Jeff Gordon: "It's just whether or not you get caught up in it or not."
DAYTONA BEACH, Fla. - Jeff Gordon has visited Victory Lane three times in the annual 400-miler event at Daytona International Speedway. Can he make it a fourth this Fourth weekend?
"It's a different aero package and this new Generation-6 car has a lot of drag but a lot of down force in it," said Gordon, driver of the No. 24 Axalta Chevrolet SS. "It's a little bit different in the draft.
"Earlier this year here we saw where you could upset the cars a little bit more when you got up close to them and outside of them."
Lack of cooperation amongst the drivers seemed to be prevalent during the first race with the new generation of car.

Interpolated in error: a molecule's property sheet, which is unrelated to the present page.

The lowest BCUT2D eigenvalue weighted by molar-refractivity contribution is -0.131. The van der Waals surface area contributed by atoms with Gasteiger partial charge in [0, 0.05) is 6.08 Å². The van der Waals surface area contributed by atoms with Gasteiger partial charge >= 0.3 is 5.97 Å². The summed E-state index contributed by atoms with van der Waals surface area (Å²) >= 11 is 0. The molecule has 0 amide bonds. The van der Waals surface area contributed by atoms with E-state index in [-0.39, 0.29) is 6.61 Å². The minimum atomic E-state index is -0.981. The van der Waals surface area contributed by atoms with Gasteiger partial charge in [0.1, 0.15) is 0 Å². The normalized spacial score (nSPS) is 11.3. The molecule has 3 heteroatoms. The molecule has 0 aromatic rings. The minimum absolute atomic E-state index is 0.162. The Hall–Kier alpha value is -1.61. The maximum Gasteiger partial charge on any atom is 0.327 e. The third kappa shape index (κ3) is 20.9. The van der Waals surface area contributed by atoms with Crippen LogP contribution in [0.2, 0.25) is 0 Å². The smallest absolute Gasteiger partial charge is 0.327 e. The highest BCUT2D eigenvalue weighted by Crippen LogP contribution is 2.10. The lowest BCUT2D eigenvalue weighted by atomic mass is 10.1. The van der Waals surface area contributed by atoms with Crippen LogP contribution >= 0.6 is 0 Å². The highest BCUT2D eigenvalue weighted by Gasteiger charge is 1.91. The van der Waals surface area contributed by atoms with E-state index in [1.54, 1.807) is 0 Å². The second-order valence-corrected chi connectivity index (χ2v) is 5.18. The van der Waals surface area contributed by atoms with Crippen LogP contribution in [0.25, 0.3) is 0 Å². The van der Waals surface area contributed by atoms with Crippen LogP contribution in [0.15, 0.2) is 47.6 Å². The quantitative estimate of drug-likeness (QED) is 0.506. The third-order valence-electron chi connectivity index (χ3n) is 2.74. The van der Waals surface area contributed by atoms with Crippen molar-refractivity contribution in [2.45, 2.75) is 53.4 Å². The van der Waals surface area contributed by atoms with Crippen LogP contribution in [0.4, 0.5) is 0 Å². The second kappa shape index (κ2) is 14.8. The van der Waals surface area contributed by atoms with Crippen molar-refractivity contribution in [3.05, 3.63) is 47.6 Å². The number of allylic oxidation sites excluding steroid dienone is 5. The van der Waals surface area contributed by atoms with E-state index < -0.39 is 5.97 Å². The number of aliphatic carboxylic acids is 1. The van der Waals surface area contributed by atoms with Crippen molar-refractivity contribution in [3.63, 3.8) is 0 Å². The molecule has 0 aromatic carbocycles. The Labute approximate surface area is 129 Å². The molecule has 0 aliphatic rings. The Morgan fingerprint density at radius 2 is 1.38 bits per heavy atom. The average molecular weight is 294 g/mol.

"Everybody was running the high line and protecting their position in the Daytona 500," said the all-time leader in restrictor-plate victories with 12. "It just didn't seem like enough drivers really wanted to get organized to get the bottom lane working.
"They were pretty committed to staying in that outside lane, so that made it very challenging. Everybody kind of protected their position until those crucial moments in the closing laps."
After dropping to 16th in the NASCAR Sprint Cup Series point standings following a lap-6 accident at Michigan International Speedway, Gordon has climbed back up to 12th in the two races since on the heels of consecutive top-10's. But missing the "big one," the multi-car accidents that typically occur with big-pack racing on restrictor-plate tracks, will go a long way in continuing the climb up the standings.
"The only unknown is when that big wreck is going to happen and what is going to cause it," said Gordon. "Sometimes it happens when you least expect it, but you can be assured that when you get a full group of cars in the closing laps racing for a win, it's going to happen.
"It's just whether or not you get caught up in it or not."